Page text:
Awhile back, Mary Chapin Carpenter wrote a pretty little song about a baby and a comet.
In Halley Came To Jackson, a father gazes at his daughter in the glow of Halley’s Comet when it appears in the sky above Mississippi in 1910. “He made a little wish while she slept so sound,” the song goes. “In 1986 that wish came ‘round,” when his daughter saw the comet again from her daddy’s porch.
My elder daughter was born a few months after Halley’s 1986 performance. She will be 75 when it next arrives, in the summer of 2061. My younger daughter will be 70. My niece, Mattie, the baby of our family, will be 59.
I would have to make it past my 103rd birthday to see it with them. Probably, like the man in the song, my one and only encounter with Halley was the one that marked my entry into fatherhood.
We all understand the hopes the father would have had for his little girl in that far-distant year of 1986. Most of all, he would have hoped that she would be there, healthy and happy, to mark Halley’s return.
He did not know that his child would need to survive two world wars, a Great Depression, a nuclear arms race and a Cold War to make it to 1986. He could not have foreseen a civil rights movement that would tear the social fabric of Mississippi, but would ultimately knit state and country more firmly together. The father would have known nothing of communism or fascism or terrorism.
But he would have known, from personal observation or from the stories his parents told, all about slavery and civil war, about reconstruction and segregation, about sickness and hardship and grief. Historical details change from generation to generation, but love and sorrow, struggle and loss, are universal experiences.
Soon, Mattie will be old enough to be my Facebook friend. By that time, I hope Facebook will let me store this note for delivery to her on a far-off night when Halley’s Comet shines again.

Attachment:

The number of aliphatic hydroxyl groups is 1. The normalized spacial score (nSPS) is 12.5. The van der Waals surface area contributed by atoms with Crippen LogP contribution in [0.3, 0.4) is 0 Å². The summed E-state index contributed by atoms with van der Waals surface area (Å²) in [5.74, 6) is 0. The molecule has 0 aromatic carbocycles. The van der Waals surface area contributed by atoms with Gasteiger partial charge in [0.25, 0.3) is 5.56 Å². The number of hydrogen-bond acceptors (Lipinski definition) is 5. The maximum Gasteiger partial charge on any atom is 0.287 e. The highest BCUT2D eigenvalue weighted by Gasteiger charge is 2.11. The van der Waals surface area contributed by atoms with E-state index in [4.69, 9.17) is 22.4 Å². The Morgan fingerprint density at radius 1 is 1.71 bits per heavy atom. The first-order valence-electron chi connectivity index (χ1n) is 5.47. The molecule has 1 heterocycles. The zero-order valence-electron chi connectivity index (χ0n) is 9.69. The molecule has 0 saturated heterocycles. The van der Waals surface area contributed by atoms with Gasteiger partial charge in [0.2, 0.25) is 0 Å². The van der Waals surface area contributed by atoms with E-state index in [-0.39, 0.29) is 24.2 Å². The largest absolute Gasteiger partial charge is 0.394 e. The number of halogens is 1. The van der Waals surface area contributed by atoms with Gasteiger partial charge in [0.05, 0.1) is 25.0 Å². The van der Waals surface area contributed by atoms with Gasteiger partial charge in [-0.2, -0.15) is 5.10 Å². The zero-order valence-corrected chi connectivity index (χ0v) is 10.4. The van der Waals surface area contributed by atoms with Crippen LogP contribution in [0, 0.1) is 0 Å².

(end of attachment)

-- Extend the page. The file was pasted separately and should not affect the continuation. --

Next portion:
I want to tell her that I am glad she will be there for the experience, even if I cannot experience it with her.
I want to tell her that the troubles of her time will pass, just as those of my era will have passed in the 50-odd years since I wrote these words. I want to tell her not to resign herself to what seems inevitable, because the things we do can make a difference, but also not to fear the things she cannot change. We all address what we can, and adjust to the rest.
I want to say I’m sorry my generation is not leaving hers a more orderly, secure, self-assured society, or a thriftier one. I believe her cohort will be asked to make great sacrifices to redeem the promises mine improvidently made to itself. But I’m glad my generation gave hers a more just, inclusive, environmentally ethical world than the one we inherited.
I also want her to know that I am proud of how her generation is turning out. I give my peers a lot of credit. Call us helicopter parents if you want, but we raised a lot of terrific kids.
I want to tell Mattie to give her cousins, my daughters, a kiss and a hug from their father.
And, Mattie, when you’re done, I want you to take your cousins to a dark beach, look up at that comet in the black sky, and appreciate the one and only time you will see it.
Maybe you’ll think about what you want to say to your own kids and grandkids. If you write down those thoughts, please send my regards to those who will come after us when Halley returns, sometime around 2137.